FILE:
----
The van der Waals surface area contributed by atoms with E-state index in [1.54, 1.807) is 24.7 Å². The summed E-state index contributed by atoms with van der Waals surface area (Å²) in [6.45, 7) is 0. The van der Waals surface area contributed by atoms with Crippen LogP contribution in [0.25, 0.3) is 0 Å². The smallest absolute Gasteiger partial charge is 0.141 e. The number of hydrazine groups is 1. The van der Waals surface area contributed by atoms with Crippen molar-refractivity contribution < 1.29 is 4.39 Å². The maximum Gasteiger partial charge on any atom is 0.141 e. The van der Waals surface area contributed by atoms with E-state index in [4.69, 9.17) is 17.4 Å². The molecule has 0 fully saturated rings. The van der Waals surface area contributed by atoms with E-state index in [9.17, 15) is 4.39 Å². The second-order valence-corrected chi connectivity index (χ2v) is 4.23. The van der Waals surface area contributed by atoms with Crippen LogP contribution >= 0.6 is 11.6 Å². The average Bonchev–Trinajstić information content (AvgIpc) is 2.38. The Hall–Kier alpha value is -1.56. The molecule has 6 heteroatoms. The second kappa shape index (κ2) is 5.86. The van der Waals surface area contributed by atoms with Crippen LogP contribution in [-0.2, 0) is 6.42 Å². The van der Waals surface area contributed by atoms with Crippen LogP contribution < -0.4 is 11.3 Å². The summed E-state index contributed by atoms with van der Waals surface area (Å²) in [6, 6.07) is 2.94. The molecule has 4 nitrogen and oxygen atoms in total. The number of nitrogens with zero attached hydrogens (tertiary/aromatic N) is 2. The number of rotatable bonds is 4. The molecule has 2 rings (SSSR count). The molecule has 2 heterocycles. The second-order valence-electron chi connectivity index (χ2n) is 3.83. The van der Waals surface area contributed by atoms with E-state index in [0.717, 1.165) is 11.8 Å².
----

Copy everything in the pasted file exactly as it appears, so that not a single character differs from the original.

The van der Waals surface area contributed by atoms with E-state index in [1.54, 1.807) is 24.7 Å². The summed E-state index contributed by atoms with van der Waals surface area (Å²) in [6.45, 7) is 0. The van der Waals surface area contributed by atoms with Crippen LogP contribution in [0.25, 0.3) is 0 Å². The smallest absolute Gasteiger partial charge is 0.141 e. The number of hydrazine groups is 1. The van der Waals surface area contributed by atoms with Crippen molar-refractivity contribution < 1.29 is 4.39 Å². The maximum Gasteiger partial charge on any atom is 0.141 e. The van der Waals surface area contributed by atoms with E-state index in [4.69, 9.17) is 17.4 Å². The molecule has 0 fully saturated rings. The van der Waals surface area contributed by atoms with E-state index in [9.17, 15) is 4.39 Å². The second-order valence-corrected chi connectivity index (χ2v) is 4.23. The van der Waals surface area contributed by atoms with Crippen LogP contribution >= 0.6 is 11.6 Å². The average Bonchev–Trinajstić information content (AvgIpc) is 2.38. The Hall–Kier alpha value is -1.56. The molecule has 6 heteroatoms. The second kappa shape index (κ2) is 5.86. The van der Waals surface area contributed by atoms with Crippen LogP contribution in [-0.2, 0) is 6.42 Å². The van der Waals surface area contributed by atoms with Crippen LogP contribution < -0.4 is 11.3 Å². The summed E-state index contributed by atoms with van der Waals surface area (Å²) in [6, 6.07) is 2.94. The molecule has 4 nitrogen and oxygen atoms in total. The number of nitrogens with zero attached hydrogens (tertiary/aromatic N) is 2. The number of rotatable bonds is 4. The molecule has 2 rings (SSSR count). The molecule has 2 heterocycles. The second-order valence-electron chi connectivity index (χ2n) is 3.83. The van der Waals surface area contributed by atoms with E-state index in [0.717, 1.165) is 11.8 Å².